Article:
Meet the man who discovered the cyberattack on Saint John and other cities
Cybersecurity expert Stanislav Alforov looks for patterns of criminal activity on the dark web
Stanislav Alforov spends his days scanning the dark web for unusual patterns — the result of credit card and other sensitive financial information being sold by criminals.
In November, he saw one of those patterns emerging when his staff discovered batches of personal information and credit cards from Saint John being offered for sale online.
Alforov is the man responsible for protecting numerous financial institutions from online theft.
The director of research for the cybersecurity firm Gemini Advisory, based in New York, helps reduce losses for those clients by employing a team of experts to comb the dark web for criminal activity.
"We're able to identify a lot of these breaches before any else has," said Alforov in an interview with CBC.
But the breach he identified in November didn't involve a bank or credit union. It didn't involve a single local institution. The breach had spread to dozens of municipalities across North America that use click2gov software to allow clients to pay their bills online.
In the case of Saint John, it was the server used to collect parking fines that had been hacked.
"We saw large pockets of data coming from Saint John but we'd also see some additional zip codes heading from [municipalities] around it," said Alforov. "Immediately that kind of alerted us. It said hey, this is very much out of pattern and let's look a little bit further into this."
Alforov says more than 6,000 credit card numbers from Saint John and nearby municipalities were sold along with information from click2gov servers in 46 American cities.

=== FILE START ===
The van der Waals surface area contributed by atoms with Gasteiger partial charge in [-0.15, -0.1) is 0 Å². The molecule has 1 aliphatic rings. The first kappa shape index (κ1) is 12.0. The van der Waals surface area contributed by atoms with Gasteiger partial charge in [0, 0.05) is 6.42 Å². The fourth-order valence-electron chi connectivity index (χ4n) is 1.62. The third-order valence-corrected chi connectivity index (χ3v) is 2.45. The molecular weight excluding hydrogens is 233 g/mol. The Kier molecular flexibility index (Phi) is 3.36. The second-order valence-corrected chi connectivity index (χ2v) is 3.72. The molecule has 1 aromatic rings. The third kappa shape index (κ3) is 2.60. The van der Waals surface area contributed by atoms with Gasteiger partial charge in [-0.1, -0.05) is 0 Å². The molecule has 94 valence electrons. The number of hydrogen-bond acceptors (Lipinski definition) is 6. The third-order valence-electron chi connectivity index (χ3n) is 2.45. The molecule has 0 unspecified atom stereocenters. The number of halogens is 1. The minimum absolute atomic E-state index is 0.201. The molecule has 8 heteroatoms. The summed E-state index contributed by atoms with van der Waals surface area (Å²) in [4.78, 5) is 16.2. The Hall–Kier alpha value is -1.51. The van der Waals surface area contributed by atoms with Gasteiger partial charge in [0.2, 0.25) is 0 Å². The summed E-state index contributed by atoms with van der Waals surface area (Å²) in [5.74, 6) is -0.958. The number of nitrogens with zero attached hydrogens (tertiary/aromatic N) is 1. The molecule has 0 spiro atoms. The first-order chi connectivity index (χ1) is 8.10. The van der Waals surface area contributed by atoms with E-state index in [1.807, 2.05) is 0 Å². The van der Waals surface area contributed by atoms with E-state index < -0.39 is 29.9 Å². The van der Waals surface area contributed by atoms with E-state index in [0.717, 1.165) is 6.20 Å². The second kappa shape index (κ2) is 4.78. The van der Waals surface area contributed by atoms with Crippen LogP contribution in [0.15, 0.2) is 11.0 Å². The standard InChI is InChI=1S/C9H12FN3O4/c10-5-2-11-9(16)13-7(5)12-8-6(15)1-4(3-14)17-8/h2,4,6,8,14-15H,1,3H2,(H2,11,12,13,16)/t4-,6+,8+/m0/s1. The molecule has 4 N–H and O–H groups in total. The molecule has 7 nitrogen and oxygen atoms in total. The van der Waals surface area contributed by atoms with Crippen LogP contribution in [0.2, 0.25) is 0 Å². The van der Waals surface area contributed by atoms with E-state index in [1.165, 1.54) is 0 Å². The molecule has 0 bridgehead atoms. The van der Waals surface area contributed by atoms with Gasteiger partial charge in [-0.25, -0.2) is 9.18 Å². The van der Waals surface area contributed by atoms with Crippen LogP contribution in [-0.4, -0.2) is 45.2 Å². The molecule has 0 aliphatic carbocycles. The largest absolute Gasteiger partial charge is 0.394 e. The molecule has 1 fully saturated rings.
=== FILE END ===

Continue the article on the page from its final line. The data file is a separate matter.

Alforov says in mid-November he took the information to CentralSquare Technologies, the Florida company that owns click2gov software, but found they were not very co-operative.
On Nov. 18 Alforov issued an online advisory titled "Dozens of municipalities exposed in Click2gov software compromise."
The response in some cases was outright skepticism.
After Saint John officials read the story three days later, they contacted Alforov saying they had "concerns about the accuracy" of the information he released.
He responded by sending them an email file with the names of 4,600 city residents whose stolen credit card information had been sold online over a 16-month period.
"Local municipalities don't exactly have the most robust security system running on their internal servers," said Alforov, who suggests a safer route would be allow a third-party company like click2gov store the information in the cloud.
Correspondence with the security expert is among more than 700 pages of city of Saint John documents released to CBC under Right to Information legislation.
Those documents also suggest the number of New Brunswickers whose personal information was stolen may be much higher than thought.
A Jan. 2 internal email written by Saint John Parking Commission director of operations Marc Dionne indicates as many as 14,000 people may have been impacted by the breach.
A letter sent by the city Jan. 8 to people who were potentially affected said the number could be as high as 10,000.
In a statement, a city spokeswoman says it was not possible to determine which customers had their credit card information stolen.